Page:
13. 13. BEMM162 THE CREATIVE ORGANISATION Nokia Company Organizational Creativity Report 12 Different disciplines drawn to generate solutions The company can also draw solutions from other disciplines such as psychology. Studies in psychology have revealed that individuals tend to be more aggressive and determined once their work is recognized. Therefore, it is imperative for Nokia as an organization to recognize and ascertain the level of creativity produced by its employees. According to research done by Dehnavieh et al, the factors that influence creativity and innovation within employees such as managers are mostly individual factors such as lack of appreciation and motivation (Dehnavieh et al, 2010). These can help Nokia as an institution to better institute a creative environment which would in turn increase the level of creativity in the forthcoming (Anderson and King, 1993). Other solutions can also be drawn from other disciplines such as social learning theory and cognitive theory. These theories imply that a certain set of behaviours if not all can be learnt through observation and therefore passed on. This usually can help in leadership and passing on new behaviours or certain skill sets that can easily be learnt. This notion can be highly beneficial to Nokia as it can increase its levels of creativity through social learning theory. This could be implemented and employed in organizational creativity through individual creativity. Creativity in a team can be established through the observation of creativity levels of an individual. Diverse Recruitment It is necessary for Nokia to cease being stingy and restrictive while seeking and recruiting their employees. More so, Nokia being an organization that is heavily dependent on creativity to have a competitive advantage over its rivals in the phone market and industry, it is important for them to permit a wider range of employees during recruitment. This will aid the company in being able to react properly to changes in its environment. Therefore, the company should not always focus on the level of experience of employees while hiring them.
  14. 14. BEMM162 THE CREATIVE ORGANISATION Nokia Company Organizational Creativity Report 13 Structure The main structure that was prevailing in the company is a vertical and ordered one. It is recommended that the company should institute and follow a more decentralized and horizontal structure. It is necessary for the company to institute a friendlier and somewhat lenient corporate culture (Nonaka and Toyama, 2003). A more permitting and open-minded structure will foster communication of creative and notions as well increase levels of creative thinking amongst the employees. With this in place, creativity will emerge from all areas of the organization (Swailes, 2000). Cultural Adjustments Due to the cohesive Finnish culture, the company is overall risk averse. It has previously and frequently observed that Nokia instigates numerous ideas and notions but fails to make them come to life due to not taking risks. It is imperative for the company to realize that only when these ideas are implemented can they be turned into valued resources in the end. Being set in an industry that is based on technology and values inventiveness and groundbreaking concepts. As a part of the Microsoft now, Nokia has to start taking risks and be more willing to take up such ideas and make the most of the creativity presented (Shalley and Gilson, 2004).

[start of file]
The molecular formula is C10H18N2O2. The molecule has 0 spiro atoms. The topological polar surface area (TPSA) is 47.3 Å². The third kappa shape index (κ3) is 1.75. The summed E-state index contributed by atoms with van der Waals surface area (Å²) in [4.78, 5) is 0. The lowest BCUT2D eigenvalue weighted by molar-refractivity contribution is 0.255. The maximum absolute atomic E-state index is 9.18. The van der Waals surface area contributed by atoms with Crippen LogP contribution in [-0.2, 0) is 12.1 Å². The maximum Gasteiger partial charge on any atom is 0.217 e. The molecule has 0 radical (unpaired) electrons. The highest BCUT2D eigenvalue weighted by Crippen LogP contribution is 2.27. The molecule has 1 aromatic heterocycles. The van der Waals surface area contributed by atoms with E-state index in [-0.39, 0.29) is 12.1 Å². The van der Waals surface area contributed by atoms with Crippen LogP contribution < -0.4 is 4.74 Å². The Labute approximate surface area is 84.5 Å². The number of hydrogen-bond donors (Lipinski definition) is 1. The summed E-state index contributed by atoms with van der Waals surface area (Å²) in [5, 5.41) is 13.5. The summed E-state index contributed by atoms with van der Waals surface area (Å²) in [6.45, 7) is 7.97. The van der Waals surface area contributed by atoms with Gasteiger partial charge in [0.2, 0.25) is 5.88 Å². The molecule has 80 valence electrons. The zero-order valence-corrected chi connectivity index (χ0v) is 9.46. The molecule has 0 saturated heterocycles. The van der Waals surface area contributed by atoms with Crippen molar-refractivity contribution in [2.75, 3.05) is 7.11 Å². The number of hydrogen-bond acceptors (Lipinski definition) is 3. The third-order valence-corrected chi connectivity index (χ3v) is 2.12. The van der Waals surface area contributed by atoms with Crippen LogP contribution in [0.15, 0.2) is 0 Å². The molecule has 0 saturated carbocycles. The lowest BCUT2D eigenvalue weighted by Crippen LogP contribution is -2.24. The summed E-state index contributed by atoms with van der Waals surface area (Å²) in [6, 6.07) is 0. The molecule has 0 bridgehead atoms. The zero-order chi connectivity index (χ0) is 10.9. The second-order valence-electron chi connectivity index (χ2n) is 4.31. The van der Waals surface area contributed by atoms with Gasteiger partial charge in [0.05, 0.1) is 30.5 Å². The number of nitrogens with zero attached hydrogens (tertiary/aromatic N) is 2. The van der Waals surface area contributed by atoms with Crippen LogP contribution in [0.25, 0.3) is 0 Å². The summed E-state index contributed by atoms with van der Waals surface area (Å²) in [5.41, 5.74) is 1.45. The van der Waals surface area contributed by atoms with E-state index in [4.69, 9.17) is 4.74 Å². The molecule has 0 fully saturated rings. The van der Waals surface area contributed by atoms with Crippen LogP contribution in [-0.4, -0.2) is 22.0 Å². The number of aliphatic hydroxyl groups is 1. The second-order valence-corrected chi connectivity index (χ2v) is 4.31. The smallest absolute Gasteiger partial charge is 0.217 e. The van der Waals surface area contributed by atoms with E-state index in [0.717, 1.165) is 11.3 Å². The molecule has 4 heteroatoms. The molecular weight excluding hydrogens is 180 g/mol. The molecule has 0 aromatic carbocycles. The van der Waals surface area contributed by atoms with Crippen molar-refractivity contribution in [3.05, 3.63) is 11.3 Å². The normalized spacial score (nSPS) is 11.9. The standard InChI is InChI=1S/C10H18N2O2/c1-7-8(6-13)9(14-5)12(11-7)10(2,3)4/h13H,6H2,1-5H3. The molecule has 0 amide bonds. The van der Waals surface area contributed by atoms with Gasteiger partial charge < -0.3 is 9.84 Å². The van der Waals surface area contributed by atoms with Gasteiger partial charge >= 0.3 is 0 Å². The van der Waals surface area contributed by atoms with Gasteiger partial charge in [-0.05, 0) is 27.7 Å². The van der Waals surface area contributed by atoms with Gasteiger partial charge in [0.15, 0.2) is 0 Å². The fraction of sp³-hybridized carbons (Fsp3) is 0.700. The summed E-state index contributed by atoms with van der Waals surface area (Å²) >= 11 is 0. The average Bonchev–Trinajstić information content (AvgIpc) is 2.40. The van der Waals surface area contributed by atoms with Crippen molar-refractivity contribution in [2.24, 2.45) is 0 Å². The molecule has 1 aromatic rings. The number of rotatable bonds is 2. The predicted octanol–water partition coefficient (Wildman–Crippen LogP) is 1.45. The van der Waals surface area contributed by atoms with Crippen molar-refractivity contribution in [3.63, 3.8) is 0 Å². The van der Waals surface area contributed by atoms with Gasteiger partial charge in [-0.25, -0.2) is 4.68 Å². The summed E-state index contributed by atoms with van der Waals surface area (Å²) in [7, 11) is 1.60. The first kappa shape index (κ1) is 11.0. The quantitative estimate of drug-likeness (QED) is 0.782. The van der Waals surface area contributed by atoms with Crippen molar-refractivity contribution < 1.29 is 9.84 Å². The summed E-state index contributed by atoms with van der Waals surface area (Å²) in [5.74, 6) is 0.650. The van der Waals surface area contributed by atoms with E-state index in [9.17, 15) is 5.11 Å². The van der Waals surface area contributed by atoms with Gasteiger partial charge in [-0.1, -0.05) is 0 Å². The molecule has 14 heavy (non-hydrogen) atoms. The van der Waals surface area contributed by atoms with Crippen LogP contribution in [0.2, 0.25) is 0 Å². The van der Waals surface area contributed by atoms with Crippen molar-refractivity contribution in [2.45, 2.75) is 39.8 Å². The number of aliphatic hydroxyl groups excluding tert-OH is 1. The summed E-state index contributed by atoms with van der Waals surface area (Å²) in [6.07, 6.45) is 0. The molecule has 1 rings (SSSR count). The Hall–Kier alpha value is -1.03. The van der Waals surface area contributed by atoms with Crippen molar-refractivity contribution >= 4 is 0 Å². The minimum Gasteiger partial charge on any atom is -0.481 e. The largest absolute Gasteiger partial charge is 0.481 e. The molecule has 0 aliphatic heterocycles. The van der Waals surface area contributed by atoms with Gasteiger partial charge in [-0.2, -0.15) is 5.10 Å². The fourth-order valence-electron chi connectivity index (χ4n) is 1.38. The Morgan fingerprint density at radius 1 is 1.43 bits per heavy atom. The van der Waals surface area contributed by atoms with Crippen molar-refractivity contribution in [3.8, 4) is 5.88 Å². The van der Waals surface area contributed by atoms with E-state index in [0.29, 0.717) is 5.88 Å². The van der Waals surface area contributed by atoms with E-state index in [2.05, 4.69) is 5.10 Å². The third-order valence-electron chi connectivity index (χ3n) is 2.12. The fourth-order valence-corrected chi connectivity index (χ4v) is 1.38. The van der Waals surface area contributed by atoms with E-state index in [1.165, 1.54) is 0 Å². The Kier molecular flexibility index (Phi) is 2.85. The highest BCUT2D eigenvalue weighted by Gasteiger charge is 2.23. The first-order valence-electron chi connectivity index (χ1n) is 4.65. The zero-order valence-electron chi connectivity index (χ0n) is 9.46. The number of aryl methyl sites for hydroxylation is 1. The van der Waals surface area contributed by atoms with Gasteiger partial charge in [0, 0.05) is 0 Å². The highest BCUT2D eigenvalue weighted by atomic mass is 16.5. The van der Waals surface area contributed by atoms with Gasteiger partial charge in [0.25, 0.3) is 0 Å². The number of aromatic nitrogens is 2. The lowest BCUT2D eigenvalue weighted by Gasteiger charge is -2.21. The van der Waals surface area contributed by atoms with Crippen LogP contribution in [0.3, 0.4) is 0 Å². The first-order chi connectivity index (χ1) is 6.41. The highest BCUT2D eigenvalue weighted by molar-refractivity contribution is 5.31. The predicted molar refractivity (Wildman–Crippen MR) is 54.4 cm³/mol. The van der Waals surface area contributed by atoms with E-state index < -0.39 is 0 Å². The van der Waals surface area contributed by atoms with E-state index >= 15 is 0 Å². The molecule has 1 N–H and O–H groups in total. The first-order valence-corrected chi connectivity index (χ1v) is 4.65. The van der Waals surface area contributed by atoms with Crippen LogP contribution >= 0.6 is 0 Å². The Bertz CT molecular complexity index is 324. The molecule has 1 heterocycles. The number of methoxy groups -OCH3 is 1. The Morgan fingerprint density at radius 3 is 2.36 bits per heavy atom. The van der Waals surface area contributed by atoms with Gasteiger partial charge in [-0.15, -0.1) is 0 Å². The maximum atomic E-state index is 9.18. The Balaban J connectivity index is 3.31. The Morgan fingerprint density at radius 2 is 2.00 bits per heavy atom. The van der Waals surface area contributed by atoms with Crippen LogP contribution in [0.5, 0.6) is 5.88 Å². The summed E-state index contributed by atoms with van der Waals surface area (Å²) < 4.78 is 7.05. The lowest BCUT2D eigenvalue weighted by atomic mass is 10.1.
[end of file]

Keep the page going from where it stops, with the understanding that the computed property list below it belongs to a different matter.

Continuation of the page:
15. 15. BEMM162 THE CREATIVE ORGANISATION Nokia Company Organizational Creativity Report 14 References Amabile, T. M. (1997). Motivating creativity in organizations: Doing what you love and loving what you do. California Management Review 40(1), 39-58. Anderson, N., & King, N. (1993). Innovation in organizations. In C. L. Cooper, & I. T. Robertson (Eds.), International review of organizational psychology (pp. 1 – 34). Chichester: Wiley Bardia, S., (2005). Nokia’ Hiring Practices and It’s Culture [Online]. Brainmass. Available at: https://brainmass.com/business/organizational-culture-and- structure/62121. [Accessed 8April 2014] Beckett, C. (2011). Nokia and Microsoft: creativity is still cultural. LSE, [web blog] Available at: http://blogs.lse.ac.uk/polis/2011/02/11/nokia-and-microsoft-creativity-is-still- cultural/ [Accessed 27 February 2014]. Bharadwaj, S., Menon, A. (2000). Making Innovation Happen in Organizations: Individual creativity mechanisms, organizational creativity mechanisms or both? Journal of Product Innovation Management, 17(6), 424-434. Bouchard, T. J. (1971). "Whatever Happened to Brainstorming?" Industry Week. Cheng, R., (2014). Farewell Nokia: The rise and fall of a mobile pioneer. [Online] Available at: http://www.cnet.com/uk/news/farewell-nokia-the-rise-and-fall-of-a-mobile- pioneer/ [Accessed 25 April 2014]. Crawford, R. P. (1966). The Techniques of Creative Thinking. New York: Hawthorn Books.